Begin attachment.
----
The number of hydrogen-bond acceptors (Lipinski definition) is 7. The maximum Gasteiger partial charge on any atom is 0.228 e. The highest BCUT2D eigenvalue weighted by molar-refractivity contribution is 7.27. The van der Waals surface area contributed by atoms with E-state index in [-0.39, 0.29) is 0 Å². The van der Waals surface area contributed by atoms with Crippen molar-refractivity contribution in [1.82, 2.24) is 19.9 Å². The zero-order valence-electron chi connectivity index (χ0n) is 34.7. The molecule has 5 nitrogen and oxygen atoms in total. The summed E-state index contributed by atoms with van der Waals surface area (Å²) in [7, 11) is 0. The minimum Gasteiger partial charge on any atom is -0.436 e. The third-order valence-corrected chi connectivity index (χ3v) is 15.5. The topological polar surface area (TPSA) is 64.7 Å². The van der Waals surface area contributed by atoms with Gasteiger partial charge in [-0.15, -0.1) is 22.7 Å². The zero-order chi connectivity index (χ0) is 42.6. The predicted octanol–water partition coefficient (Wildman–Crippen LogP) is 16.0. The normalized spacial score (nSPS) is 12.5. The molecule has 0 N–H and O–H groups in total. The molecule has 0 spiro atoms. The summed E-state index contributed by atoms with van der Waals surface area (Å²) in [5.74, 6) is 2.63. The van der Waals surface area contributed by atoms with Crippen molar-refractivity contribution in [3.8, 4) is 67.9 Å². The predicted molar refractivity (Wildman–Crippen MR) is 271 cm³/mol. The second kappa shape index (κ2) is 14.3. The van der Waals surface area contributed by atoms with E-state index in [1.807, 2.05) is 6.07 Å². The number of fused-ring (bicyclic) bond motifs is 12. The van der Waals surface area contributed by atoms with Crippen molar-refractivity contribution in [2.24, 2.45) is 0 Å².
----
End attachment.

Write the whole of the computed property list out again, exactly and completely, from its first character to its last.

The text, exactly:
The number of hydrogen-bond acceptors (Lipinski definition) is 7. The maximum Gasteiger partial charge on any atom is 0.228 e. The highest BCUT2D eigenvalue weighted by molar-refractivity contribution is 7.27. The van der Waals surface area contributed by atoms with E-state index in [-0.39, 0.29) is 0 Å². The van der Waals surface area contributed by atoms with Crippen molar-refractivity contribution in [1.82, 2.24) is 19.9 Å². The zero-order valence-electron chi connectivity index (χ0n) is 34.7. The molecule has 5 nitrogen and oxygen atoms in total. The summed E-state index contributed by atoms with van der Waals surface area (Å²) in [7, 11) is 0. The minimum Gasteiger partial charge on any atom is -0.436 e. The third-order valence-corrected chi connectivity index (χ3v) is 15.5. The topological polar surface area (TPSA) is 64.7 Å². The van der Waals surface area contributed by atoms with Gasteiger partial charge in [-0.15, -0.1) is 22.7 Å². The zero-order chi connectivity index (χ0) is 42.6. The predicted octanol–water partition coefficient (Wildman–Crippen LogP) is 16.0. The normalized spacial score (nSPS) is 12.5. The molecule has 0 N–H and O–H groups in total. The molecule has 0 spiro atoms. The summed E-state index contributed by atoms with van der Waals surface area (Å²) in [5.74, 6) is 2.63. The van der Waals surface area contributed by atoms with Crippen molar-refractivity contribution in [3.8, 4) is 67.9 Å². The predicted molar refractivity (Wildman–Crippen MR) is 271 cm³/mol. The second kappa shape index (κ2) is 14.3. The van der Waals surface area contributed by atoms with E-state index in [1.807, 2.05) is 6.07 Å². The number of fused-ring (bicyclic) bond motifs is 12. The van der Waals surface area contributed by atoms with Crippen molar-refractivity contribution in [2.24, 2.45) is 0 Å².